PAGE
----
I saw him for the first time in February 1973: passing through Vologda, we went for a walk before going to sleep and quite accidentally came out to this square. Night. Frost. Snow white and Cathedral white. Deserted. Silence. AND THE MOONLIGHT ... the first impression of this Council will be forever in my memory. Then I saw many other church buildings: in Reims, and in Cologne, and in Girona, and in Barcelona, ​​and in many other places (Rome, Vienna, Milan ...) and St. Sophia Cathedral in Veliky Novgorod. But this one, although small in comparison with the ones listed above, stands out among them for its some kind of purity of proportions, underlined by asceticism, the absence of small details on the facades, some kind of elastic density of lines. Unfortunately, the bell tower completely falls out of this style: it took too long to build and too much of everything of different times was mixed in it; I am interested in it only as an opportunity to climb onto its viewing platforms, from where interesting panoramas of the city open up and from where the St. Sophia Cathedral appears in a completely unusual perspective. All surfaces in the interior: walls, vaults and pillars are completely covered with frescoes, which are very well preserved. Excellent acoustics. A small detail: when I saw the Cathedral for the first time, an entrance portal was attached to the current entrance to the temple, completely out of the general style. When they guessed to demolish it, fragments of the frescoes that had previously framed the entrance were revealed under it ... The cathedral is clearly visible almost from everywhere: it is not only a specific, but also the main semantic point of the city. And so it was until 25 years ago, the regional and city authorities decided to erect a gigantic, completely monstrous-looking building of their administration not far from the Cathedral, designed by a certain Russian - an honored architect of Vietnam: an absurd urban planning blunder ...
Powered by Google

Featured Historic Landmarks, Sites & Buildings

Historic Site of the week

Château de Falaise

Château de Falaise is best known as a castle, where William the Conqueror, the son of Duke Robert of Normandy, was born in about 1028. William went on to conquer England and become king and possession of the castle descended through his heirs until the 13th century when it was captured by King Philip II of France. Possession of the castle changed hands several times during the Hundred Years' War. The castle was deserted during the 17th century. Since 1840 it has been protected as a monument historique.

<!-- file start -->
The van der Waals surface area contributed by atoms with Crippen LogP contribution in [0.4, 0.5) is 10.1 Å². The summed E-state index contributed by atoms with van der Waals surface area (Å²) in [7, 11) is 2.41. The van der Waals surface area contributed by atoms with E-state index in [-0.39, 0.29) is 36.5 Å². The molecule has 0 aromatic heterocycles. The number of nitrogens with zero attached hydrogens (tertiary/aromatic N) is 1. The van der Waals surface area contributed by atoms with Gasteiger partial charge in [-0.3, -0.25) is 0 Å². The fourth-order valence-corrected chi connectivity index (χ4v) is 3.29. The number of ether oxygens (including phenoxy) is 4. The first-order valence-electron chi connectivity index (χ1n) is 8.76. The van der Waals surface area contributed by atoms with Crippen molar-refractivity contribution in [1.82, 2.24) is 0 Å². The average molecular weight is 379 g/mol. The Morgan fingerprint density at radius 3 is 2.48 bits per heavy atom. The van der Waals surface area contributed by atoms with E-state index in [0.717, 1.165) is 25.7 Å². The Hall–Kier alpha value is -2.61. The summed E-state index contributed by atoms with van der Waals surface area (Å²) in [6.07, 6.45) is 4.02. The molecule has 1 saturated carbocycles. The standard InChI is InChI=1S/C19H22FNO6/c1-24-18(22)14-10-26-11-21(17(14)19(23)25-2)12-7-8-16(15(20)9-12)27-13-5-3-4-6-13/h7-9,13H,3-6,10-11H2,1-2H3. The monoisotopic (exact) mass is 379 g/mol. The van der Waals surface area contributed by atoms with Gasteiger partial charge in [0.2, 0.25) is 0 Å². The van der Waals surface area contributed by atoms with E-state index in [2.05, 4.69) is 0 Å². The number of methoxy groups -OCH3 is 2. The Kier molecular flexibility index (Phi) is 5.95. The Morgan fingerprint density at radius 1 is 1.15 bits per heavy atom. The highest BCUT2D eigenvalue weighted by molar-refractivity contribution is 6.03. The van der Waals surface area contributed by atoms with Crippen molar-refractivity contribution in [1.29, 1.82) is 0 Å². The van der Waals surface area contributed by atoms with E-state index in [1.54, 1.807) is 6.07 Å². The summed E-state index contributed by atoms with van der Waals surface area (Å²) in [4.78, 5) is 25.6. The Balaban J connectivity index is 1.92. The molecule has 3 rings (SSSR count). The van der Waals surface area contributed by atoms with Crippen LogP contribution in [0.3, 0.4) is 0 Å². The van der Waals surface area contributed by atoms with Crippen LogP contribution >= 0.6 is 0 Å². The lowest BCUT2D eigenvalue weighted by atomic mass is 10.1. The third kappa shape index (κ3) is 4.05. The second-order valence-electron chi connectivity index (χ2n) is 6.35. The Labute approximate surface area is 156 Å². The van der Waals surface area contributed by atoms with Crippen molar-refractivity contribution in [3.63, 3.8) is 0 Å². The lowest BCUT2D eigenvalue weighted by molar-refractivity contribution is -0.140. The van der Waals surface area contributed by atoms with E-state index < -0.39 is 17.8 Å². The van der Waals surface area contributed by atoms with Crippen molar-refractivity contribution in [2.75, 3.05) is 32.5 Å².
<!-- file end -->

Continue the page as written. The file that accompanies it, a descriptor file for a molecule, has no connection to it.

The castle (12th–13th century), which overlooks the town from a high crag, was formerly the seat of the Dukes of Normandy. The construction was started on the site of an earlier castle in 1123 by Henry I of England, with the 'large keep' (grand donjon). Later was added the 'small keep' (petit donjon). The tower built in the first quarter of the 12th century contained a hall, chapel, and a room for the lord, but no small rooms for a complicated household arrangement; in this way, it was similar to towers at Corfe, Norwich, and Portchester, all in England. In 1202 Arthur I, Duke of Brittany was King John of England's nephew, was imprisoned in Falaise castle's keep. According to contemporaneous chronicler Ralph of Coggeshall, John ordered two of his servants to mutilate the duke. Hugh de Burgh was in charge of guarding Arthur and refused to let him be mutilated, but to demoralise Arthur's supporters was to announce his death. The circumstances of Arthur's death are unclear, though he probably died in 1203.

In about 1207, after having conquered Normandy, Philip II Augustus ordered the building of a new cylindrical keep. It was later named the Talbot Tower (Tour Talbot) after the English commander responsible for its repair during the Hundred Years' War. It is a tall round tower, similar design to the towers built at Gisors and the medieval Louvre.Possession of the castle changed hands several times during the Hundred Years' War. The castle was deserted during the 17th century. Since 1840, Château de Falaise has been recognised as a monument historique by the French Ministry of Culture.

A programme of restoration was carried out between 1870 and 1874. The castle suffered due to bombardment during the Second World War in the battle for the Falaise pocket in 1944, but the three keeps were unscathed.